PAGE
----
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INNOVATIVE TEACHING PRACTICES


Required: Experts with a shared technology philosophy! I


n our feature this month on


innovative teaching practices we meet Kate Atkins, headteacher at Rosendale Primary School, to discuss the collaborative partnership


between the school and London


Connected Learning Centre, and what it has achieved.


Rosendale Primary School is located in West Dulwich, London. We’re three-form entry primary school, with around 700 pupils from the age of six months to 11 years, and recently converted to become an academy, forming a trust with local secondary, The Elmgreen School to develop a seamless education from early years to Sixth Form.


In my role as headteacher of Rosendale Primary School over the past four years, I’ve learned that one thing you have to accept as a school leader is that you can’t be an expert in everything, and that’s OK. In these situations, you need to find


someone who has the necessary experience for what you need to achieve, and who understands your philosophy around education. At Rosendale, we wanted to develop in a way that allowed our pupils to use technology as a facilitator to learning, so we approached London Connected Learning Centre (CLC) to make this vision a reality.


When the new computing curriculum was introduced in 2014, equipping students with the skills they will need for the future workplace, it brought many realisations to the forefront. For students, it highlighted the fact that computing skills would most certainly play an important role in any future careers they pursued, regardless of the sector. For teachers, it meant learning an entirely new language and presenting it to, for the most part, this technologically-savvy group of students.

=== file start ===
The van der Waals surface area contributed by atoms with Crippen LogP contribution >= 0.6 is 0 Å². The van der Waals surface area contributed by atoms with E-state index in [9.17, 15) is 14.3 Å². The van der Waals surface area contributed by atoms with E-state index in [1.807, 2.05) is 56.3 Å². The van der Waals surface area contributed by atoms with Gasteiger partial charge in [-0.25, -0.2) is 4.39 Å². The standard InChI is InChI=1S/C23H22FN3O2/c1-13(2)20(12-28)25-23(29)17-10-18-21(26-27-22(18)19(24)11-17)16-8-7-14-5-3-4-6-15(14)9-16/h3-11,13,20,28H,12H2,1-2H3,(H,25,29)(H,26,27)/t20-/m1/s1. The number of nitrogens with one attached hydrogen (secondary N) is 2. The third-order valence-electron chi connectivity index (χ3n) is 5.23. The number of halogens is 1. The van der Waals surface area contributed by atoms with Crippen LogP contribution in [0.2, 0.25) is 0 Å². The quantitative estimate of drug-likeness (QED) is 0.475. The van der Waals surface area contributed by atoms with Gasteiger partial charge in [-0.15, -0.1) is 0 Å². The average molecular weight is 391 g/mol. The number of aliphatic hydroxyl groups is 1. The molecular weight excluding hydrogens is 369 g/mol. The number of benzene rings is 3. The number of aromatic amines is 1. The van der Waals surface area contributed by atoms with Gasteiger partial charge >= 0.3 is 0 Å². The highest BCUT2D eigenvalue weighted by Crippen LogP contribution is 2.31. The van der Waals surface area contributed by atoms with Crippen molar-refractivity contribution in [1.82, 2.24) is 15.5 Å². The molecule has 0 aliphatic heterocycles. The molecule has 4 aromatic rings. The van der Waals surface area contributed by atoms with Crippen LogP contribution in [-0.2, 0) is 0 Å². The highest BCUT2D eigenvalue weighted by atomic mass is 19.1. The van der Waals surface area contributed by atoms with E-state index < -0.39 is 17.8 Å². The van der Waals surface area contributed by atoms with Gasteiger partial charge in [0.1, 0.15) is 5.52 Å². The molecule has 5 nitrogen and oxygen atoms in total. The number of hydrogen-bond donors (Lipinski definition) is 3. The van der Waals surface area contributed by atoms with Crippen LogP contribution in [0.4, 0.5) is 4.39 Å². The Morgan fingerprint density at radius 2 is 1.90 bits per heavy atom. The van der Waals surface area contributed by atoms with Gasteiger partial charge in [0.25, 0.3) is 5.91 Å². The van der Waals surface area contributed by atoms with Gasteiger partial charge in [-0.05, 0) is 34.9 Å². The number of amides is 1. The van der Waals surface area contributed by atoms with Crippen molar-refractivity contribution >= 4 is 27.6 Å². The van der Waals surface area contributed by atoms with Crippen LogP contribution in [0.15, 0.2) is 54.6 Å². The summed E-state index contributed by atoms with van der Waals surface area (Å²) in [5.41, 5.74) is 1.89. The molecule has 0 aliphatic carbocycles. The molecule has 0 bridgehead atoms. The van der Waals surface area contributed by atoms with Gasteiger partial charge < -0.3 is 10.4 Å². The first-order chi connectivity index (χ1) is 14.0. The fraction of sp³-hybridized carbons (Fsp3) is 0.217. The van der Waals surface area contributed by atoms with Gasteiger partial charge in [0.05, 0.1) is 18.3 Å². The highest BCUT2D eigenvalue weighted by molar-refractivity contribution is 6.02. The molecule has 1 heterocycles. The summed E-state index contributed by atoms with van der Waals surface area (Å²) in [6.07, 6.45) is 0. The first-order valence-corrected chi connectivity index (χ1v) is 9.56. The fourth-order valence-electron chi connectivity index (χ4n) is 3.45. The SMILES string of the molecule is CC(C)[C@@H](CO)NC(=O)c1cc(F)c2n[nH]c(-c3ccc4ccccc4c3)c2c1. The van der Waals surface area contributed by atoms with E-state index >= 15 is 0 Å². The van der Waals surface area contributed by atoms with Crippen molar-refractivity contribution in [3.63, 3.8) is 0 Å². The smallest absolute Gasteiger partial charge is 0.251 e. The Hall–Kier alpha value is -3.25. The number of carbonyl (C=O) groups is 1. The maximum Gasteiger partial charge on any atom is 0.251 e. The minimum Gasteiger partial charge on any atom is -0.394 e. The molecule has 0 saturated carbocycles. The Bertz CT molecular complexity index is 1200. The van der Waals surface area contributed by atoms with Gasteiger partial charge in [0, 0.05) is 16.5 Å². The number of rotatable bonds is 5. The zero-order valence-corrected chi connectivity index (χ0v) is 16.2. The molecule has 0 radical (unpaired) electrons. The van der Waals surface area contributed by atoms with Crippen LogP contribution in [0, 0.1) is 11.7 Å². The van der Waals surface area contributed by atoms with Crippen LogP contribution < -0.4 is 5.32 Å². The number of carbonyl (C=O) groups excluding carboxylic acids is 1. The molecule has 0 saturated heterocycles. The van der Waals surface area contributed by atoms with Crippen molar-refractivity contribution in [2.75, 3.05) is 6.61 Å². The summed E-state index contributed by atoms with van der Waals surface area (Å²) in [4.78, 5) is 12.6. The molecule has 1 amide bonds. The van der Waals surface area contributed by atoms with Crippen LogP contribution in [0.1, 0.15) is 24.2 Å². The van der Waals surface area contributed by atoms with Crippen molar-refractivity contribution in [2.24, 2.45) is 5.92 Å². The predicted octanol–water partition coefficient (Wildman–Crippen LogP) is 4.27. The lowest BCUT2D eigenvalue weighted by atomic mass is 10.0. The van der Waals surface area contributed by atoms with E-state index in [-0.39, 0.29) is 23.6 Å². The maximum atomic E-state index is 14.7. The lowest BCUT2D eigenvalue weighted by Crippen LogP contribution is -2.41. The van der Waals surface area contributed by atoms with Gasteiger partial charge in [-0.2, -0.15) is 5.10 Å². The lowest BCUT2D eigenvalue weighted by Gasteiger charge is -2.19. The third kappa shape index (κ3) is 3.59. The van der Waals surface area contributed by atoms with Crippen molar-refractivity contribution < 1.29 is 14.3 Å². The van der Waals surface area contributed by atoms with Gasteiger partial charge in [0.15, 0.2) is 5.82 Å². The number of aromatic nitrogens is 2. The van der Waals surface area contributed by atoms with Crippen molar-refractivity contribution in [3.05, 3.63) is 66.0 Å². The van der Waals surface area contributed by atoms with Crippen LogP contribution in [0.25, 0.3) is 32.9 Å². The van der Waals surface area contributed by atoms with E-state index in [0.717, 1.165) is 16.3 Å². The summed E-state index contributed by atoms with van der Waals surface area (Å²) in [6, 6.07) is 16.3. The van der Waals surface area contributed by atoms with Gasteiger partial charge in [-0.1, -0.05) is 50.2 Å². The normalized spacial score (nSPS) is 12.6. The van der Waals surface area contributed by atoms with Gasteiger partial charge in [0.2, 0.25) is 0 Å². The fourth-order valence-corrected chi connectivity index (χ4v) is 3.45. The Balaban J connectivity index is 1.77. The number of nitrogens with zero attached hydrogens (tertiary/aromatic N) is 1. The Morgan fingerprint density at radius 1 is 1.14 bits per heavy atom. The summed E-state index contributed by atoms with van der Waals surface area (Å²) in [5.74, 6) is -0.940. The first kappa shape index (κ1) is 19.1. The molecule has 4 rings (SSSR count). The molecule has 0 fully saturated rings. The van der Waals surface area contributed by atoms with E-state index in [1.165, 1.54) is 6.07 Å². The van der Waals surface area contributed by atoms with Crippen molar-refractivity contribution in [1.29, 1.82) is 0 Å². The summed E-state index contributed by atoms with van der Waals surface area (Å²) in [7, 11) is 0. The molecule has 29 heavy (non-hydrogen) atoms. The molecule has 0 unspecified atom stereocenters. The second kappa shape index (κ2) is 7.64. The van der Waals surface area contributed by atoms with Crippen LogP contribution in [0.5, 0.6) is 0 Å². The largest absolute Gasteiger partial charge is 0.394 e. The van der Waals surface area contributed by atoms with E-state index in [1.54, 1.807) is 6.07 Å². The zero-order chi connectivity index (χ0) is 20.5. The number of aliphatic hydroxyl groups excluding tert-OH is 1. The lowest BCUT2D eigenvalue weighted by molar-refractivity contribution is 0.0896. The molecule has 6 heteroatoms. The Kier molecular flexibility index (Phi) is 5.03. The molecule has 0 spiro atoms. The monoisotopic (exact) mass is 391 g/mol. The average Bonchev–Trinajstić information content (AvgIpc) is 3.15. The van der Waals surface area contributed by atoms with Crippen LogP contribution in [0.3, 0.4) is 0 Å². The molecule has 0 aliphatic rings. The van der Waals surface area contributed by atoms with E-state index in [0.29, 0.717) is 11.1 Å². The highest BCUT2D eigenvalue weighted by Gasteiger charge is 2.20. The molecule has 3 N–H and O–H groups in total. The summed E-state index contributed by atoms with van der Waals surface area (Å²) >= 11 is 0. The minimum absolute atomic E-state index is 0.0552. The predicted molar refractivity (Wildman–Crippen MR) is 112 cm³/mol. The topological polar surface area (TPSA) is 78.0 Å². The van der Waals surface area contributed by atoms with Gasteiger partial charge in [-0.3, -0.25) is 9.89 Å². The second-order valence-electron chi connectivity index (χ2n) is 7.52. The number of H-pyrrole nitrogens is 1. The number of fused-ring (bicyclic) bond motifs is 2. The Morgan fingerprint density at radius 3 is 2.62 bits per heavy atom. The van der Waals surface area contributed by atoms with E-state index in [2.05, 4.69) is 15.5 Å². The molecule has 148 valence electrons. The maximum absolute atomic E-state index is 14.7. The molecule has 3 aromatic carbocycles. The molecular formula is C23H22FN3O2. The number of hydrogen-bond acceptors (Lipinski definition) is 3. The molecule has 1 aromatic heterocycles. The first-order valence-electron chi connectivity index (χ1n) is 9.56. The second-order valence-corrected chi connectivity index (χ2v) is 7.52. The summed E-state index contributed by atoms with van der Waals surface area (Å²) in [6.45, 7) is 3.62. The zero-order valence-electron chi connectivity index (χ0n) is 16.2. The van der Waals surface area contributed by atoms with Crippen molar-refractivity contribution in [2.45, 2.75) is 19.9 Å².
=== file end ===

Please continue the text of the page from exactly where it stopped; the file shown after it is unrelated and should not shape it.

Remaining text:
Naturally, we wanted to support our teachers; we also wanted our pupils to use technology as a facilitator to learning. We first started working with London CLC in 2008 and the head at the time was very keen on introducing new technologies to the school. We approached the organisation with a view to them becoming a strategic partner for the school. We decided to go to them once again to make our new vision for the school a reality.


22 www.education-today.co.uk


So, what exactly is London CLC? London CLC is part of the Education Development Trust, and is an award-winning organisation that helps schools and other settings use digital technologies to improve learning. It provides a range of in-school and centre-based professional learning opportunities for educators, activities and projects for children and young people, and independent, tailored technology solutions for schools and other organisations. Schools and teachers, across London and throughout the UK, can benefit from continuing professional development (CPD), consultancy and advice, pupil workshops and equipment loans. The team is made up of expert teachers, computing and multimedia specialists, trainers, technicians, filmmakers, designers and family learning tutors.


Recognising the need for expert input Not only is it important for school leaders to realise the need for expert input, they also need to proactively do something to bridge this knowledge gap – that’s the key! In these situations, this is where the “shared philosophy” on education comes in. This is certainly what we’ve found in our relationship with London CLC: as a partnership, we’re looking to increase learning engagement, improve outcomes for


September 2017


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